biome The complex of living communities maintained by the climate of a region and characterized by a distinctive type of vegetation.  Examples of biomes in North America include the tundra, desert, prairie, and the western coniferous forests. (FS People's Glossary of Eco Mgmt Terms)
biota The plant and animal life of a particular region. (FS People's Glossary of Eco Mgmt Terms)
biotic Living.  Green plants and soil microorganisms are biotic components of ecosystems. (FS People's Glossary of Eco Mgmt Terms)
BMP (best management practices) Methods, measures, or practices designed to prevent or reduce water pollution.  Not limited to structural and nonstructural controls, and procedures for operations and maintenance.  Usually, BMPs are applied as a system of practices rather than a single practice. (FEMAT, IX-3)
board foot Lumber or timber measurement term.  The amount of wood contained in an unfinished board 1 inch thick, 12 inches long, and 12 inches wide. (FEMAT, IX-4)
broadcast burn allowing a prescribed fire to burn over a designated area within well-defined boundaries for reduction of fuel hazard or as a silvicultural treatment, or both. (SAT, p. 500)
browse Twigs, leaves and young shoots of trees and shrubs that animals eat.  Browse is often used to refer to the shrubs eaten by big game, such as elk and deer. (FS People's Glossary of Eco Mgmt Terms)
buffer a) Used in the context of marbled murrelet standards and guidelines, a forested area located adjacent to suitable (nesting) marbled murrelet habitat that reduces dangers of having sharply contrasting edges or clearcuts next to such habitat.  Dangers include risk of wind damage to nest trees and young, increased predation, and loss of forest interior conditions. (FEMAT, IX-4)

b) A land area the is designated to block or absorb unwanted impacts to the area beyond the buffer.  Buffer strips along a trail could block views that may be undesirable.  Buffers may be set aside next to wildlife habits to reduce abrupt change to the habitat. (FS People's Glossary of Eco Mgmt Terms)

cable logging Logging that involves the transport of logs from stump to collection points by means of suspended steel cables.  Cable logging reduces the need for construction of logging roads. (FS People's Glossary of Eco Mgmt Terms)
canopy A layer of foliage in a forest stand.  This most often refers to the uppermost layer of foliage, but it can be used to describe lower layers in a multistoried stand. (FEMAT, IX-4)
cavity A hole in a tree often used by wildlife species, usually birds, for nesting roosting, and reproduction. (FS People's Glossary of Eco Mgmt Terms)
chemical control The use of pesticides and herbicides to control pests and undesirable plant species. (FS People's Glossary of Eco Mgmt Terms)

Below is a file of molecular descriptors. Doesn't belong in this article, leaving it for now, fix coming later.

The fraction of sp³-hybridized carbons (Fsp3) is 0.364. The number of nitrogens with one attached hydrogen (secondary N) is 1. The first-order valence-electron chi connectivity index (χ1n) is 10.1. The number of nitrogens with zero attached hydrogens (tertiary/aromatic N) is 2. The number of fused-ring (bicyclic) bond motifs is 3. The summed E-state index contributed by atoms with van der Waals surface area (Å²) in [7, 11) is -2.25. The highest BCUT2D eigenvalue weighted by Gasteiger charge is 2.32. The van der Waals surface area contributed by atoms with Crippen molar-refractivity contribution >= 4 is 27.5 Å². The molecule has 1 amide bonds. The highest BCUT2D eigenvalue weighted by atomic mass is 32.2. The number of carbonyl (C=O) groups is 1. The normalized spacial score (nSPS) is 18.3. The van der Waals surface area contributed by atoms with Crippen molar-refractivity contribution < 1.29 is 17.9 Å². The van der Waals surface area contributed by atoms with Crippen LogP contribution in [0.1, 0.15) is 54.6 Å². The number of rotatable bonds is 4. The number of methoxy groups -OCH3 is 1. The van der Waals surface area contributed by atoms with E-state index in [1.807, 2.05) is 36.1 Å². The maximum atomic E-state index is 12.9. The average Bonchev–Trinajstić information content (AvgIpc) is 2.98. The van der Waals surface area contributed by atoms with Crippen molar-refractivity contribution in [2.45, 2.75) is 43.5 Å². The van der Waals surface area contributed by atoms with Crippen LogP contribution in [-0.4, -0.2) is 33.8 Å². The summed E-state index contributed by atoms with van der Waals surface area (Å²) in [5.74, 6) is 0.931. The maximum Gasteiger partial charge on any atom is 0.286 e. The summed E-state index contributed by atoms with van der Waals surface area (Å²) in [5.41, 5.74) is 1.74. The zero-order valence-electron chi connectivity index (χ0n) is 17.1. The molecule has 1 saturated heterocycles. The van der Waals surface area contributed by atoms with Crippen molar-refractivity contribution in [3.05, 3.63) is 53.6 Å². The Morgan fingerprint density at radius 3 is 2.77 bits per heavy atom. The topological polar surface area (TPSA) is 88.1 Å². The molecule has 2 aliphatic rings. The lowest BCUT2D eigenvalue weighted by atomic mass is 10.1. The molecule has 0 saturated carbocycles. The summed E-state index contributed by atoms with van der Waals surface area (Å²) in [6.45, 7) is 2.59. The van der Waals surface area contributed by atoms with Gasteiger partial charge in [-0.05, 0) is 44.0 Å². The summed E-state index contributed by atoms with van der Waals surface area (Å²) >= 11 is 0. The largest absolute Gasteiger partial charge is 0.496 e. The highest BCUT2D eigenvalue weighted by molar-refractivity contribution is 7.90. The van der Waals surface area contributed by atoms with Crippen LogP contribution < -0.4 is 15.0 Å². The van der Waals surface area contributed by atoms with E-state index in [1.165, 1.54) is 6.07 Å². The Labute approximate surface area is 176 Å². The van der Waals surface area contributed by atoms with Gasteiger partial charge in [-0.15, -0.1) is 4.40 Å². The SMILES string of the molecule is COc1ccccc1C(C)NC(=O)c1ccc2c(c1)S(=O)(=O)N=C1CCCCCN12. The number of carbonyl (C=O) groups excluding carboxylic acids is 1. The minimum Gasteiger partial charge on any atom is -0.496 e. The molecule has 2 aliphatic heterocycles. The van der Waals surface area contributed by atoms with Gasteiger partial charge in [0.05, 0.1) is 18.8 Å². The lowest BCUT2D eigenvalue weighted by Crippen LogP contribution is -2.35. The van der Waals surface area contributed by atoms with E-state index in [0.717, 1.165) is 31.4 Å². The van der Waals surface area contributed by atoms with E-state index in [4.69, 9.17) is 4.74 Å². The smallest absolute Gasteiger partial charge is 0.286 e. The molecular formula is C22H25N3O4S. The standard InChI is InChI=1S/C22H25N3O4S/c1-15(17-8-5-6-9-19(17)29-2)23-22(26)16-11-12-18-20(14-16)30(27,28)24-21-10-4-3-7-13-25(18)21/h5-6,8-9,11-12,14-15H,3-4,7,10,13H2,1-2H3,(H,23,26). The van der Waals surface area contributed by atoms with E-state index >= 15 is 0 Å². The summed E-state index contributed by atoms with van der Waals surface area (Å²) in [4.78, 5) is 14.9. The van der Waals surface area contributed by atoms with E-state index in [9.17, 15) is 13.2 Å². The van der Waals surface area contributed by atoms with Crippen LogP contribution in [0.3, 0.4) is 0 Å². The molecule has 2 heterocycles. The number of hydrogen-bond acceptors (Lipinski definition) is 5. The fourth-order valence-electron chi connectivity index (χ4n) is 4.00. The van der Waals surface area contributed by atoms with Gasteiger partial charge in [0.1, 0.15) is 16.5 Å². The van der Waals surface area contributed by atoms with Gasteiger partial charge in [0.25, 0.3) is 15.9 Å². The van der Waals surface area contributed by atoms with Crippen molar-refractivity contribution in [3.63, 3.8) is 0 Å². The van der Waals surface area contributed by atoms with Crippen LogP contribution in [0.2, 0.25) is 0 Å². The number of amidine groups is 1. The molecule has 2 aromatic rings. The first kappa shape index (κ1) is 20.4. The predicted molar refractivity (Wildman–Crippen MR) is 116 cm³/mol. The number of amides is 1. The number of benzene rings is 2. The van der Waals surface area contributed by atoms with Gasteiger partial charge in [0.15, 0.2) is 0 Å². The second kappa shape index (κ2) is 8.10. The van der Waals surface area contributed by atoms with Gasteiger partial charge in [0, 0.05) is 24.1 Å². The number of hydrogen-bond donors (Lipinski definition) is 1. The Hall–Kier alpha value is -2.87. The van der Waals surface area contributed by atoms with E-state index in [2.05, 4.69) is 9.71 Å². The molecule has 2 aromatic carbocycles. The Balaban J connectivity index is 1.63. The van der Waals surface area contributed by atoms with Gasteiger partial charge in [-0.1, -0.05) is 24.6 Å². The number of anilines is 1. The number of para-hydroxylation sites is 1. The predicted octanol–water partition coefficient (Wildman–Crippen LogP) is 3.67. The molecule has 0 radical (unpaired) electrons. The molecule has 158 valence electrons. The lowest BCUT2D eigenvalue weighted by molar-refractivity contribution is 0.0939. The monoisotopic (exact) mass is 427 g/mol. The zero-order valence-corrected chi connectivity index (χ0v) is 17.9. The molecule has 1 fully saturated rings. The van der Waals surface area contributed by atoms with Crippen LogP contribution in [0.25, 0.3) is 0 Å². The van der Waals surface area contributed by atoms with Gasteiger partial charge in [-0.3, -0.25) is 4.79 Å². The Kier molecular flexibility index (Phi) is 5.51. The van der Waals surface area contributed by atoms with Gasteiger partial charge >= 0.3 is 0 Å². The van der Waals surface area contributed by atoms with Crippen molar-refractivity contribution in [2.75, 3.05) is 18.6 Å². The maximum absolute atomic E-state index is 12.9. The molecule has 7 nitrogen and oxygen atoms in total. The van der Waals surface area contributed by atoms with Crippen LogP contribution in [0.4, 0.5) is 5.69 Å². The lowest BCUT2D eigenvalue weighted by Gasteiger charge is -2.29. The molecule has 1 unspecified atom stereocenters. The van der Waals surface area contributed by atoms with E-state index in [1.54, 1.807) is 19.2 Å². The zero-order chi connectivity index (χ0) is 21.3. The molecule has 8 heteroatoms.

clear cut A harvest in which all or most all of the trees are removed in one cutting. (FEMAT, IX-5)
climax The culmination stage in plant succession for a given site where the vegetation has reached a highly stable condition.  (FEMAT, IX-5)
coarse filter management Land management that addresses the needs of all associated species, communities, environments and ecological processes in a land area.  (see fine filter management.) (FS People's Glossary of Eco Mgmt Terms)
collector roads These roads serve small land areas and are usually connected to a Forest System Road, a county road, or a state highway. (FS People's Glossary of Eco Mgmt Terms)
composition What an ecosystem is composed of.  Composition could include water, minerals, trees, snags, wildlife, soil, microorganisms, and certain plant species. (FS People's Glossary of Eco Mgmt Terms)

A tree belonging to the order Gymnospermae, comprising a wide range of trees that are mostly evergrees.  Conifers bear cones (hence, confierous) and needle-shaped or scalelike leaves. (FEMAT, IX-7)

connectivity (of habitats) a) A measure of the extent to which conditions among late-successional and old-growth forest areas provide habitat for breeding, feeding, dispersal, and movement of late-successional old-growth associated wildlife and fish species.  Also See Late-Successional/Old-Growth Forest. (FEMAT, IX-7)

b) The linkage of similar but separated vegetation stands by patches, corridors, or "stepping stones" of like vegetation.  This term can also refer to the degree to which similar habitats are linked. (FS People's Glossary of Eco Mgmt Terms)

consumptive use Use of resources that reduces the supply, such as logging and mining. (FS People's Glossary of Eco Mgmt Terms)
contour A line drawn on a map connecting points of the same elevation. (FS People's Glossary of Eco Mgmt Terms)